Illegal logging. A Threat to Indigenous Communities

3 min readAug 12, 2022

Satellite-based Illegal Logging Detection with Amnesty International

Figure 1. The area of interest is the two protected areas of Cambodia: Prey Preah Roka wildlife sanctuary ( 13°57'35.72"N, 105° 9'15.45"E), Prey Lang Rainforest ( 13°18'31.58"N, 105°35'37.41"E)

New research from Amnesty International conducted in 2021 reveals how illegal logging of protected forests is destabilizing human rights and destroying the traditions of indigenous peoples in Cambodia. The report revealed insights into how pervasive deforestation combined with corruption and government restrictions of access to protected areas have ‘threatened indigenous communities’ cultural survival, land rights, livelihoods, and reduced their ability to protect the forest’. Cambodia is home to around 24 different indigenous peoples while also experiencing some of the highest rates of deforestation, losing around 64% of its tree cover since 2011 [source]. To add to this dynamic, the rate of deforestation in Cambodia is growing rapidly. A report produced by the University of Maryland in partnership with GFW (Global Forest Watch) revealed that over 9,000 hectares of forest were lost in 2020. Additionally, around 20% more trees were lost in 2020 than in 2019 [source].

In the face of increasing concerns, Amnesty International collaborated with Space4Good to leverage earth observation technology to detect recent deforestation in two of the protected areas of Cambodia: Prey Preah Roka wildlife sanctuary and Prey Lang Rainforest (Fig. 1). Our results estimated that at least 6,025 hectares of forest were logged in Prey Lang and 246 hectares in Preah Roka over that 12-month period (Fig. 2).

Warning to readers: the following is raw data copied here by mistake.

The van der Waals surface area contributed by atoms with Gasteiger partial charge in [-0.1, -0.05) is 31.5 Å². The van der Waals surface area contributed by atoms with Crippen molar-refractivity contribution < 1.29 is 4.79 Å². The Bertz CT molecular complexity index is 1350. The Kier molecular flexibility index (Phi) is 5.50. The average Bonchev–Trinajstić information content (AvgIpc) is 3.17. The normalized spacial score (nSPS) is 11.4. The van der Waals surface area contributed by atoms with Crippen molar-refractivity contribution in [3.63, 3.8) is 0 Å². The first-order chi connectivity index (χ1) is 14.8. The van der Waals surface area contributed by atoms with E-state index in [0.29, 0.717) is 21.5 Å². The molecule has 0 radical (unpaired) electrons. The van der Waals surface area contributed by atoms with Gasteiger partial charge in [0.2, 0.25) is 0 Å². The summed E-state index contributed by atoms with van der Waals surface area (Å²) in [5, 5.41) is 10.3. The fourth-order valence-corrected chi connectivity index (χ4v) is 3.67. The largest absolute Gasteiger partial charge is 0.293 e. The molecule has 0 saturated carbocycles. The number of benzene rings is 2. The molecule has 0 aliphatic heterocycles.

Figure 2 Deforestation detected in 2021 using ESA Sentinel-1 data.

Due to a lack of access to the protected areas, Amnesty International reached out to Space4Good to conduct an analysis with remote sensing data to detect deforestation in 2021 in both protected areas. In order to detect the deforested areas with very high confidence, our remote sensing team used a combination of radar and optical satellite imagery mosaic analytics. Deforestation detections were issued using European Space Agency (ESA) Copernicus Synthetic Aperture Radar (SAR) Sentinel-1 20m spatial resolution data to determine a baseline. An adaptive thresholding method was applied to the multi-temporal images. We then cross-verified these detections using a Normalized Difference Vegetation Index (NDVI) with Planet LabsPlanetscope Surface Reflectance Mosaics with 4.77m spatial resolution.

To ensure accuracy, when areas were only partially overlapping (for example, the Sentinel detection covered a larger area than the Planetscope detection), the detected areas were adjusted to achieve the higher accuracy needed to determine and report deforestation. It is important to note that in other cases, using higher-resolution remote sensing data sources combined with ground surveys could have revealed even higher rates of deforestation. We believe that as more insights become available using additional datasets (for example, Capella), further deforestation is likely to be revealed and work to prevent this crime can become more effective.

We thank Amnesty International for including us in this important work and look forward to supporting similar projects seeking insights and predictions into illegal logging. A more detailed report about the project has been published by Amnesty International [link] and further expanded on by articles from the Guardian and Radio Free Asia.

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